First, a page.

On the internet, Olbermann’s style of old-media authority doesn’t hold up. He selectively responded, and thought no-one would call him out on it; he was wrong. He blocked protesters to shut out their voices, and apparently thought they wouldn’t be able to tell a wide audience about it; he was wrong. He attempted to control the discourse, to sit at the center of it like a news anchor behind his desk, to exercise a centralized, access-dependent control; he was on the internet, where hierarchy breaks down, where people are able to interact with each other and influence each other without the buffer of celebrity, but he didn’t get it.
This, is the gist of much that happens in media these days. This principle will save us (by us, I mean, smaller people with lots of words and ideas but no access to publish them on mass media). It is no secret that I love Sady Doyle. But here is one point we need to remind ourselves of: I love her not only because she is a feminist (a kinship we share), but because she is an intelligent woman who gets it. And that, I believe is what irks people like Olbermann the most.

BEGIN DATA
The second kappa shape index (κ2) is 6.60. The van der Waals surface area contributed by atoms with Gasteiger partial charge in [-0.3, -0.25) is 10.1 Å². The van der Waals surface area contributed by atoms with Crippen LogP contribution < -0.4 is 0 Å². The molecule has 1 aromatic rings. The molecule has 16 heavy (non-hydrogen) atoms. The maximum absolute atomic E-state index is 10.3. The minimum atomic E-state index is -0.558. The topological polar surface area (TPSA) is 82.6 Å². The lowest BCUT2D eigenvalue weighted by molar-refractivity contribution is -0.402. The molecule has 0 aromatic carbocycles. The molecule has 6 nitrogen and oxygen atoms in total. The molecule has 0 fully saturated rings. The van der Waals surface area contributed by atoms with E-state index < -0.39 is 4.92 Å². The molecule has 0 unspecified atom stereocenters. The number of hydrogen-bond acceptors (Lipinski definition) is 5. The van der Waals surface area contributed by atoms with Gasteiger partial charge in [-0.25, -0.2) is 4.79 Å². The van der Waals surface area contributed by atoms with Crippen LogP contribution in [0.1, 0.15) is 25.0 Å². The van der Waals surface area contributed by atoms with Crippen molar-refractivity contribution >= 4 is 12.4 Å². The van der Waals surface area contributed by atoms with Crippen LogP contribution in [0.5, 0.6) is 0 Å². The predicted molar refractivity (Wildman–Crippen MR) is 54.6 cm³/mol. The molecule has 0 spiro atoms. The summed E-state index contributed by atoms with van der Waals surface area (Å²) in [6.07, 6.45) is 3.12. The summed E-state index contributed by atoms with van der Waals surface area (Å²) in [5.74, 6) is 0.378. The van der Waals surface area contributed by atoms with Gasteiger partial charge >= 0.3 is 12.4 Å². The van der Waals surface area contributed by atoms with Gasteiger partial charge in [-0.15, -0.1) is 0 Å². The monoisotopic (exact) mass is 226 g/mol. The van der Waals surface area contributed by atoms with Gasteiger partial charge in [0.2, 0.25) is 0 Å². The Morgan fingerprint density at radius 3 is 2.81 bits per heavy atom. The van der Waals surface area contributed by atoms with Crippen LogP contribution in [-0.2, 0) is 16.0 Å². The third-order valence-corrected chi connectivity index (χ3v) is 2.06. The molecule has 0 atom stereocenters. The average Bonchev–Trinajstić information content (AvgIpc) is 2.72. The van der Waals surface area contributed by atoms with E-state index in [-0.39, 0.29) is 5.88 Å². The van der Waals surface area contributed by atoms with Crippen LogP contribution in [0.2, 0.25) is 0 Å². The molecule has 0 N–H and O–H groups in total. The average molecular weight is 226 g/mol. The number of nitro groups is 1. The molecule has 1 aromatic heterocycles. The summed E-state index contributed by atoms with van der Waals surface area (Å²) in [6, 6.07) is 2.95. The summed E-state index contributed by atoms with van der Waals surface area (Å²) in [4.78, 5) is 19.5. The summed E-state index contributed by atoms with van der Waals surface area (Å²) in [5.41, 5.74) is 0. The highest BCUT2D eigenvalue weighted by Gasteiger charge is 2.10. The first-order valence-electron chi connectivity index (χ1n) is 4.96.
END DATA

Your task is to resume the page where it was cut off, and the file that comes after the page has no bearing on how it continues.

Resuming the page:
Also, if you can stomach it, read the comments at Salon in response to her piece. These are the progressives that, supposedly stand by our side on issues of social justice? Why am I not surprised that the Tea Party has such a following when the people on “our side” write stuff like that?
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